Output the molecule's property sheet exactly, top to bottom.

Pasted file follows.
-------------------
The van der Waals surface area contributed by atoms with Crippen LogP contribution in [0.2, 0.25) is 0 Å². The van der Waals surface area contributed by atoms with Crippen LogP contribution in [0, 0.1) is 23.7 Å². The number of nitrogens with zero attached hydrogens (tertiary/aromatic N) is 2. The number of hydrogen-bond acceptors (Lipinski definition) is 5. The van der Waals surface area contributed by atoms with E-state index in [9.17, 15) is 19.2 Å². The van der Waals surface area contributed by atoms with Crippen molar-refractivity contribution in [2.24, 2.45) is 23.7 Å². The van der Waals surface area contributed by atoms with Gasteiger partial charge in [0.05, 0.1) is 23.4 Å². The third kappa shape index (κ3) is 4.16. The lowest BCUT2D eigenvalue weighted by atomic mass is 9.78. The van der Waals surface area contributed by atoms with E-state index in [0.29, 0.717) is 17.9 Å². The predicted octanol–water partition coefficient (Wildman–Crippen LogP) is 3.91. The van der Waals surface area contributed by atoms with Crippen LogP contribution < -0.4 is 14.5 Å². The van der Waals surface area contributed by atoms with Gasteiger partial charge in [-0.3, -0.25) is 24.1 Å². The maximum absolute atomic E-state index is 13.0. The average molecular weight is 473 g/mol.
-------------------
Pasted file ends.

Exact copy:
The van der Waals surface area contributed by atoms with Crippen LogP contribution in [0.2, 0.25) is 0 Å². The van der Waals surface area contributed by atoms with Crippen LogP contribution in [0, 0.1) is 23.7 Å². The number of nitrogens with zero attached hydrogens (tertiary/aromatic N) is 2. The number of hydrogen-bond acceptors (Lipinski definition) is 5. The van der Waals surface area contributed by atoms with E-state index in [9.17, 15) is 19.2 Å². The van der Waals surface area contributed by atoms with Crippen molar-refractivity contribution in [2.24, 2.45) is 23.7 Å². The van der Waals surface area contributed by atoms with Gasteiger partial charge in [0.05, 0.1) is 23.4 Å². The third kappa shape index (κ3) is 4.16. The lowest BCUT2D eigenvalue weighted by atomic mass is 9.78. The van der Waals surface area contributed by atoms with E-state index in [0.29, 0.717) is 17.9 Å². The predicted octanol–water partition coefficient (Wildman–Crippen LogP) is 3.91. The van der Waals surface area contributed by atoms with Crippen LogP contribution < -0.4 is 14.5 Å². The van der Waals surface area contributed by atoms with Gasteiger partial charge in [-0.3, -0.25) is 24.1 Å². The maximum absolute atomic E-state index is 13.0. The average molecular weight is 473 g/mol.